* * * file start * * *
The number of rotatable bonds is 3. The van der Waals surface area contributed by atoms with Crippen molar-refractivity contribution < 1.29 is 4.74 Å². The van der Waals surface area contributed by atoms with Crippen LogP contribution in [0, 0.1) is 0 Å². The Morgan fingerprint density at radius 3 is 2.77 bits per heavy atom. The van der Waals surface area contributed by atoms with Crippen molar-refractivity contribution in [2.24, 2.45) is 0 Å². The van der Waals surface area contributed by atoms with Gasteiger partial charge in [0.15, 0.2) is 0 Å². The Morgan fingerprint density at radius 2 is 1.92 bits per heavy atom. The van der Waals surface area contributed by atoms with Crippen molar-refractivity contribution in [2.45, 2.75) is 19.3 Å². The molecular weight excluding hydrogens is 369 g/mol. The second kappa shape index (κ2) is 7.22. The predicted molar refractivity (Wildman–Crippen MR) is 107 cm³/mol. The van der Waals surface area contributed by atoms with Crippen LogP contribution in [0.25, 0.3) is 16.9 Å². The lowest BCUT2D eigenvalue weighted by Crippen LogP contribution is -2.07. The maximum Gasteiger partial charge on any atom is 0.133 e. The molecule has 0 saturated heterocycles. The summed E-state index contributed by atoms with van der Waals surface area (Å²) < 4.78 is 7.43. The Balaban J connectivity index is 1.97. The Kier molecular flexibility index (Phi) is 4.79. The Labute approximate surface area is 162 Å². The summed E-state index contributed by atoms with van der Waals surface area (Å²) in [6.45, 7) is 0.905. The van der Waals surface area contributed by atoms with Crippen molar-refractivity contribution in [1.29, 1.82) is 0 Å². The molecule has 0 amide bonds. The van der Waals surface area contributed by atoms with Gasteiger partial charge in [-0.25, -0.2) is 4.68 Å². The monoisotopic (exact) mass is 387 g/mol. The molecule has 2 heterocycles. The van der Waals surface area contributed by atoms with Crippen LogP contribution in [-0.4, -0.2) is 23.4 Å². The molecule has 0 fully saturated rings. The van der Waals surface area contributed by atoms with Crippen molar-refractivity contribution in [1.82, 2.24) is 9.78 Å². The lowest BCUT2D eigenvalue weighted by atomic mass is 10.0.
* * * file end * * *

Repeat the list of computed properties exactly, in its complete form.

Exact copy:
The number of rotatable bonds is 3. The van der Waals surface area contributed by atoms with Crippen molar-refractivity contribution < 1.29 is 4.74 Å². The van der Waals surface area contributed by atoms with Crippen LogP contribution in [0, 0.1) is 0 Å². The Morgan fingerprint density at radius 3 is 2.77 bits per heavy atom. The van der Waals surface area contributed by atoms with Crippen molar-refractivity contribution in [2.24, 2.45) is 0 Å². The van der Waals surface area contributed by atoms with Gasteiger partial charge in [0.15, 0.2) is 0 Å². The Morgan fingerprint density at radius 2 is 1.92 bits per heavy atom. The van der Waals surface area contributed by atoms with Crippen molar-refractivity contribution in [2.45, 2.75) is 19.3 Å². The molecular weight excluding hydrogens is 369 g/mol. The second kappa shape index (κ2) is 7.22. The predicted molar refractivity (Wildman–Crippen MR) is 107 cm³/mol. The van der Waals surface area contributed by atoms with Crippen LogP contribution in [0.25, 0.3) is 16.9 Å². The lowest BCUT2D eigenvalue weighted by Crippen LogP contribution is -2.07. The maximum Gasteiger partial charge on any atom is 0.133 e. The molecule has 0 saturated heterocycles. The summed E-state index contributed by atoms with van der Waals surface area (Å²) < 4.78 is 7.43. The Balaban J connectivity index is 1.97. The Kier molecular flexibility index (Phi) is 4.79. The Labute approximate surface area is 162 Å². The summed E-state index contributed by atoms with van der Waals surface area (Å²) in [6.45, 7) is 0.905. The van der Waals surface area contributed by atoms with Crippen molar-refractivity contribution in [1.29, 1.82) is 0 Å². The molecule has 0 amide bonds. The van der Waals surface area contributed by atoms with Gasteiger partial charge in [-0.25, -0.2) is 4.68 Å². The monoisotopic (exact) mass is 387 g/mol. The molecule has 2 heterocycles. The van der Waals surface area contributed by atoms with Crippen LogP contribution in [-0.4, -0.2) is 23.4 Å². The molecule has 0 fully saturated rings. The van der Waals surface area contributed by atoms with Crippen molar-refractivity contribution in [1.82, 2.24) is 9.78 Å². The lowest BCUT2D eigenvalue weighted by atomic mass is 10.0.